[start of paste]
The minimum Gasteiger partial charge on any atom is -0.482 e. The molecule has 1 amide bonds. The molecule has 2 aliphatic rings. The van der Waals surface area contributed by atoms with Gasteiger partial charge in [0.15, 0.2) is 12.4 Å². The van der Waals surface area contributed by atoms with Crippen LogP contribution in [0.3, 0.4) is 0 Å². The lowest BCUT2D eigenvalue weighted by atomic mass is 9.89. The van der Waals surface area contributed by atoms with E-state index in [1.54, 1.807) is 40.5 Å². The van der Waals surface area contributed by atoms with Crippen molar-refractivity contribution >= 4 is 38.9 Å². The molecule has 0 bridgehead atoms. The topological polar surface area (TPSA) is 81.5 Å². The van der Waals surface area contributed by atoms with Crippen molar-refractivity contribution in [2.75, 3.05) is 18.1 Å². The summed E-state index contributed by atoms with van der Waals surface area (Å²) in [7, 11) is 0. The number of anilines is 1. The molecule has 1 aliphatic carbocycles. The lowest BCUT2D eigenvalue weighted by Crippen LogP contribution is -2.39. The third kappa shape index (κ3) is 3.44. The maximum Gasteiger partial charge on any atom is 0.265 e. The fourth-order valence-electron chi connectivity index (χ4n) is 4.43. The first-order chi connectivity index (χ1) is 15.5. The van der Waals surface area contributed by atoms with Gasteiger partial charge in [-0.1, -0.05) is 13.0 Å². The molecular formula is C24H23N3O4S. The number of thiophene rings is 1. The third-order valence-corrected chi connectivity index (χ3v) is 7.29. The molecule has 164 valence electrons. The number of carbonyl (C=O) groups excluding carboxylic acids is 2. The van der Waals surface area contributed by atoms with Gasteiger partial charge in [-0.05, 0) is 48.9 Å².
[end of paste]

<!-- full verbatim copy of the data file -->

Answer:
The minimum Gasteiger partial charge on any atom is -0.482 e. The molecule has 1 amide bonds. The molecule has 2 aliphatic rings. The van der Waals surface area contributed by atoms with Gasteiger partial charge in [0.15, 0.2) is 12.4 Å². The van der Waals surface area contributed by atoms with Crippen LogP contribution in [0.3, 0.4) is 0 Å². The lowest BCUT2D eigenvalue weighted by atomic mass is 9.89. The van der Waals surface area contributed by atoms with E-state index in [1.54, 1.807) is 40.5 Å². The van der Waals surface area contributed by atoms with Crippen molar-refractivity contribution >= 4 is 38.9 Å². The molecule has 0 bridgehead atoms. The topological polar surface area (TPSA) is 81.5 Å². The van der Waals surface area contributed by atoms with Crippen molar-refractivity contribution in [2.75, 3.05) is 18.1 Å². The summed E-state index contributed by atoms with van der Waals surface area (Å²) in [7, 11) is 0. The number of anilines is 1. The molecule has 1 aliphatic carbocycles. The lowest BCUT2D eigenvalue weighted by Crippen LogP contribution is -2.39. The third kappa shape index (κ3) is 3.44. The maximum Gasteiger partial charge on any atom is 0.265 e. The fourth-order valence-electron chi connectivity index (χ4n) is 4.43. The first-order chi connectivity index (χ1) is 15.5. The van der Waals surface area contributed by atoms with Gasteiger partial charge in [-0.1, -0.05) is 13.0 Å². The molecular formula is C24H23N3O4S. The number of thiophene rings is 1. The third-order valence-corrected chi connectivity index (χ3v) is 7.29. The molecule has 164 valence electrons. The number of carbonyl (C=O) groups excluding carboxylic acids is 2. The van der Waals surface area contributed by atoms with Gasteiger partial charge in [-0.05, 0) is 48.9 Å².